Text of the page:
“One can juggle data ad nauseam,” Dodwell says, “but the reality of the past 40 years remains unchanged. Indian progress is welcome but slow and the country will continue to lag behind China.

“There is no way (US President Joe) Biden can magically think away the reality of China as a global economic force.”

NK spy satellite launch pushes US allies closer

North Korea’s attempted, but failed, launch of a spy satellite has given impetus to the efforts to forge closer military co-operation between the US, Japan and South Korea.

Japanese Defence Minister Yasukazu Hamada and US Defence Secretary Lloyd Austin met in Tokyo on Thursday, the day after the rocket carrying North Korea’s first military satellite crashed into the sea.

Hamada said the launch highlighted the need to strengthen ties between the three countries, The Japan Times reported.

The paper said trilateral defence co-operation had grown in recent months, as chilly ties between Tokyo and Seoul has begun to become warmer.

The paper quoted Kim Yo Jong, the sister of North Korean leader Kim Jong Un, as saying America’s condemnation of the failed launched was hackneyed gibberish. The satellite would be put into orbit soon, she said.

The Korea Herald said the South Korea military was working to salvage a segment of the North Korean rocket. The paper said South Korean Intelligence believed one reason for the failed operation might have been a rush to launch the satellite even though construction of its launch site was not finished.

In an earlier story, The Japan Times said the Chollima-1 rocket carrying the Malligyong-1 satellite, failed after the first-stage separated.

It said the North Korean Central News Agency attributed the failure to engine problems and the unstable character of the fuel used.

Xanana’s ASEAN goal at the end of a bumpy road

Timor-Leste independence hero Xanana Gusmao is returning to the prime ministership following his party’s victory in last month’s elections. According to The Jakarta Post, he is moving closer to realising his ambition to have his young nation join the ASEAN grouping, a market of 600 million people.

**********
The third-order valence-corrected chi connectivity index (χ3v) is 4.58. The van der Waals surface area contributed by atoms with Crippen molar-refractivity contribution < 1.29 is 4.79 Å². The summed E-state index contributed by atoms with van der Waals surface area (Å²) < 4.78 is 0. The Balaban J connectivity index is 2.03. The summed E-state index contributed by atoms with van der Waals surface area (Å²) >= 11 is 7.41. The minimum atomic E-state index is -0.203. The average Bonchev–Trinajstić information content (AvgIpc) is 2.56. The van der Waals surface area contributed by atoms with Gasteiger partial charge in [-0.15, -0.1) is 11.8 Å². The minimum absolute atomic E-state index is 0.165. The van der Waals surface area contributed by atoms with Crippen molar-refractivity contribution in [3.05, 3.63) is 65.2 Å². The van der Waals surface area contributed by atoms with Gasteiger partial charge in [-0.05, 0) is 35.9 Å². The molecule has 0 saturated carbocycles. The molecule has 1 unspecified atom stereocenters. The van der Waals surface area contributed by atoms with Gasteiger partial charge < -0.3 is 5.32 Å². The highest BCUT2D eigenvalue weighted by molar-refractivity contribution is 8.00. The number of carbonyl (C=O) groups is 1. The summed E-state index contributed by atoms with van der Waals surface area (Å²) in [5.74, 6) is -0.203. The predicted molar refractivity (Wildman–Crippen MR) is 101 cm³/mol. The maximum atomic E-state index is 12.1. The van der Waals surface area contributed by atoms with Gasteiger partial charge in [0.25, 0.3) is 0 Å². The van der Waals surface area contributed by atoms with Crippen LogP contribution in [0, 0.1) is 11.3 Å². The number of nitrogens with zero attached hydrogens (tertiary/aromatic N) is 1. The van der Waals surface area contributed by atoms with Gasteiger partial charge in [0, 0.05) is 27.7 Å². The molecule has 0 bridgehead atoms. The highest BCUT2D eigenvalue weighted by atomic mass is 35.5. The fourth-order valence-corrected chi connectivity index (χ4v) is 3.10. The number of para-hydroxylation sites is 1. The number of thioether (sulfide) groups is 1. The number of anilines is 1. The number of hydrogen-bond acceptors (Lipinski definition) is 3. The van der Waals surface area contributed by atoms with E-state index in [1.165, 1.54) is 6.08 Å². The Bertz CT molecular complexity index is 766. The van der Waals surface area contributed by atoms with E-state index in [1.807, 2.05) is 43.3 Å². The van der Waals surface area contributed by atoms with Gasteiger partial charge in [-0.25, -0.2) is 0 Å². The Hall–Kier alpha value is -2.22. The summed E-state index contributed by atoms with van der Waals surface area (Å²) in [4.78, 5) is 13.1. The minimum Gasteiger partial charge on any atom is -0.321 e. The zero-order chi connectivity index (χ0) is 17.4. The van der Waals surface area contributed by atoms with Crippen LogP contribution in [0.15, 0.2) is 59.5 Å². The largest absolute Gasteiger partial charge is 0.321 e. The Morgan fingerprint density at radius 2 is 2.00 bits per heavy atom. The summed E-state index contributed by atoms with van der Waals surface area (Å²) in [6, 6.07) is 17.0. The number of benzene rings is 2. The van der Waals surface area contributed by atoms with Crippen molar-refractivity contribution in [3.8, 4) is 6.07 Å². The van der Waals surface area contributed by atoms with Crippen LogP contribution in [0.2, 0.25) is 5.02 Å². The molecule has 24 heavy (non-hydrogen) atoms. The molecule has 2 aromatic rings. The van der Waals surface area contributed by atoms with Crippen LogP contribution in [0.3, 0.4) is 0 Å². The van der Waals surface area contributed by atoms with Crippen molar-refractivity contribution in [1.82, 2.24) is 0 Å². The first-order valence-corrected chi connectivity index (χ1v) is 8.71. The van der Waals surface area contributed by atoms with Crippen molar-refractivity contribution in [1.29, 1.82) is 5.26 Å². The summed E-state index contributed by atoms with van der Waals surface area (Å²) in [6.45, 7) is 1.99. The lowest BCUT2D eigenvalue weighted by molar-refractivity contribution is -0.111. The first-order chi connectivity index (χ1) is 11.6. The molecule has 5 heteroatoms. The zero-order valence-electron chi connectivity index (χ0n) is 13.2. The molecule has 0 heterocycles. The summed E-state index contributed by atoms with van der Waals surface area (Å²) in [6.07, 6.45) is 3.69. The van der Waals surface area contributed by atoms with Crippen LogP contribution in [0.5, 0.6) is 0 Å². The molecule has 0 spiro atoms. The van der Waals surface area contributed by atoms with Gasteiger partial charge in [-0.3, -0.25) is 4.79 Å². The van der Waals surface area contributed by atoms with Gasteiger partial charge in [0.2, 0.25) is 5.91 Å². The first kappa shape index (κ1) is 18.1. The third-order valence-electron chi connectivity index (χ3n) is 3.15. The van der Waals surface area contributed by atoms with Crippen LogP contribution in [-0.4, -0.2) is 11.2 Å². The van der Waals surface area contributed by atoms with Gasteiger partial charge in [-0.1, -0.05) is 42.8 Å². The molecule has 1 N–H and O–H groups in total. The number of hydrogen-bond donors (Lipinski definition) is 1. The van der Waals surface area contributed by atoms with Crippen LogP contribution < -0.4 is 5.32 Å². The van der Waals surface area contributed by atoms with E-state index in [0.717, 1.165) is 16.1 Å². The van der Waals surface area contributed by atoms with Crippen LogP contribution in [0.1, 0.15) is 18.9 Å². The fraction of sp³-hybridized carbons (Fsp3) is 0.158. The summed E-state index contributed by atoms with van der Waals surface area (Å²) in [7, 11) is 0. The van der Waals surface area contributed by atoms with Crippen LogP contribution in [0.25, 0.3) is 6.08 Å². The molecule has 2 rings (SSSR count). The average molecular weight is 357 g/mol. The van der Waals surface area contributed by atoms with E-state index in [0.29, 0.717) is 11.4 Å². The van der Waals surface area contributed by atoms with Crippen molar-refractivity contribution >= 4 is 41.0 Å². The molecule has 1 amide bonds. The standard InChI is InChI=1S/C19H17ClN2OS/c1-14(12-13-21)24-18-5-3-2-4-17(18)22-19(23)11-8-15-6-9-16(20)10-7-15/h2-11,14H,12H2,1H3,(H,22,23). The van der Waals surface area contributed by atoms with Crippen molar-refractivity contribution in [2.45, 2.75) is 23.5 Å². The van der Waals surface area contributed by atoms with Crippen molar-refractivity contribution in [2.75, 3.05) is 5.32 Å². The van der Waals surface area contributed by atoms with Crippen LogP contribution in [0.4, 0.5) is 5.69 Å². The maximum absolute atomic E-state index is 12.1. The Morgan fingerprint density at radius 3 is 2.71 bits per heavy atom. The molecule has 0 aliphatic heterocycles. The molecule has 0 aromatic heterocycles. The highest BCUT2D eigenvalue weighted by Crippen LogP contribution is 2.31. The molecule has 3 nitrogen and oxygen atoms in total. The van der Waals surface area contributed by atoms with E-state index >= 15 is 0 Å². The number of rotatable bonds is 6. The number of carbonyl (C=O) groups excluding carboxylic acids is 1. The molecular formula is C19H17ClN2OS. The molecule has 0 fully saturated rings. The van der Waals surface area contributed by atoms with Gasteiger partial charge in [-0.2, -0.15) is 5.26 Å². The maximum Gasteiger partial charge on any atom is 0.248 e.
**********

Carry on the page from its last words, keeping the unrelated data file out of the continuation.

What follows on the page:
Xanana’s CNRT party won 31 of the 65 seats in parliament and can govern in coalition with the small Democrat Party, which gained six seats.

AN opinion article in The Post says Indonesia, the former coloniser, is giving strong backing to Xanana’s ASEAN ambitions. Other ASEAN leaders, notably Singapore’s Lee Hsien Loong, were at first reluctant to accept a new member but Indonesia persuaded them Timor-Leste’s inclusion was in the interests of the bloc, given the US-China rivalry in the region.

The country applied for ASEAN membership in 2011 but the bloc began considering it seriously only last year. It appears set to gain full membership but there is a bumpy road ahead, as it must accede to some 66 agreements ASEAN has signed.

The article, by senior editor Kornelius Purba, says Lee has been quoted as saying: “I think it is important that Timor-Leste completes all this process so that by the time it joins ASEAN it’s really truly an ASEAN member and not just a half-member or member-in-waiting.”

Move Forward backed by the power of Bangkok

In Thai political circles, a saying has it that Bangkok makes – or breaks – governments.

The thinking is that Thai elites – military, royalist, bureaucratic, corporate – have the power to decide the fate of national governments. This happened, for instance, in 2006 and 2014 when elite-led Bangkok street protests paved the way for coups and military-dominated administrations.

Canadian political scientist David Matijasevich thinks it is important that Bangkok glows Orange – the colour of the Move Forward Party that won last month’s national elections and is working on forming a coalition government. Move Forward gained 32 of the 33 seats in Bangkok.

“Thai governments over the last two decades have survived when Bangkok has supported them and fallen when Bangkok has opposed them either electorally or in the streets,” he writes in The Diplomat magazine.

Matijasevich says Move Forward has been bolder than any other party in proposing policies that would declaw the elites that have dominated society and politics for decades.

Its goal of decentralisation puts it at words with the traditional bureaucracy; its policy of de-monopolisation puts it up against powerful tycoons; de-militarisation would be opposed by the army; and its willingness to open up debate Thailand’s lese-majeste laws threatens to upset royalists and, he says, perhaps even the palace itself.

“Remarkably, after 15 years of leaning towards conservative and pro-military parties Bangkok currently has no electoral districts represented by any of these forces,” Matijasevich writes.

“With the people of Bangkok clearly calling for change, the use of dirty tricks like party dissolutions and the banning of party executives could result in a level of urban unrest that the Thai political establishment may be reluctant to unleash and subsequently deal with.”

In the recent past, the Thai elite could count on Bangkok, especially the middle class, for support when faced with political forces from the provinces.

“This assumption no longer seems to hold,” he says. “It could indicate a sea-change in Thai politics.”